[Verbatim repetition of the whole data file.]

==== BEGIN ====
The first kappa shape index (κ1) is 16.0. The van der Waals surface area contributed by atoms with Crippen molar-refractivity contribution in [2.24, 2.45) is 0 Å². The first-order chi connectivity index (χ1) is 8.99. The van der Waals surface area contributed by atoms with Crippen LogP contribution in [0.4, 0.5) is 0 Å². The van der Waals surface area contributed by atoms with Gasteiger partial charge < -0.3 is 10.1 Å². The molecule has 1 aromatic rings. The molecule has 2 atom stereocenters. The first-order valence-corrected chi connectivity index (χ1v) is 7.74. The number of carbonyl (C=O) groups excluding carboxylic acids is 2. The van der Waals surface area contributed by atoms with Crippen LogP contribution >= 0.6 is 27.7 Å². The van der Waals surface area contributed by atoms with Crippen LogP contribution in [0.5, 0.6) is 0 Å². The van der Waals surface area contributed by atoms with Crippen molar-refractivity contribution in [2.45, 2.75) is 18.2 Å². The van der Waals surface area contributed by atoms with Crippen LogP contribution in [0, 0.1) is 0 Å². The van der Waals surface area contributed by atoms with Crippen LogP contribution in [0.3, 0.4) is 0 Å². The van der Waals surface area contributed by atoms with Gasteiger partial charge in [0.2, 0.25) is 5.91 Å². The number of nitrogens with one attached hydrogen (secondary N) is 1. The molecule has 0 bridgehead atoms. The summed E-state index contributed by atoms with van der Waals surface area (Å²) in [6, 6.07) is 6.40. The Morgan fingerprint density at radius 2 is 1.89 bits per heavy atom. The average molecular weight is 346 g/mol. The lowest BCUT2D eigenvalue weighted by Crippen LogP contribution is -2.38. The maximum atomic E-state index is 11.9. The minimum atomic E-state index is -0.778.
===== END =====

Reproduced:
The first kappa shape index (κ1) is 16.0. The van der Waals surface area contributed by atoms with Crippen molar-refractivity contribution in [2.24, 2.45) is 0 Å². The first-order chi connectivity index (χ1) is 8.99. The van der Waals surface area contributed by atoms with Crippen LogP contribution in [0.4, 0.5) is 0 Å². The van der Waals surface area contributed by atoms with Gasteiger partial charge < -0.3 is 10.1 Å². The molecule has 1 aromatic rings. The molecule has 2 atom stereocenters. The first-order valence-corrected chi connectivity index (χ1v) is 7.74. The number of carbonyl (C=O) groups excluding carboxylic acids is 2. The van der Waals surface area contributed by atoms with Crippen LogP contribution >= 0.6 is 27.7 Å². The van der Waals surface area contributed by atoms with Crippen LogP contribution in [0.5, 0.6) is 0 Å². The van der Waals surface area contributed by atoms with Crippen molar-refractivity contribution in [2.45, 2.75) is 18.2 Å². The van der Waals surface area contributed by atoms with Crippen LogP contribution in [0, 0.1) is 0 Å². The van der Waals surface area contributed by atoms with Crippen LogP contribution in [0.3, 0.4) is 0 Å². The van der Waals surface area contributed by atoms with Gasteiger partial charge in [0.2, 0.25) is 5.91 Å². The number of nitrogens with one attached hydrogen (secondary N) is 1. The molecule has 0 bridgehead atoms. The summed E-state index contributed by atoms with van der Waals surface area (Å²) in [6, 6.07) is 6.40. The Morgan fingerprint density at radius 2 is 1.89 bits per heavy atom. The average molecular weight is 346 g/mol. The lowest BCUT2D eigenvalue weighted by Crippen LogP contribution is -2.38. The maximum atomic E-state index is 11.9. The minimum atomic E-state index is -0.778.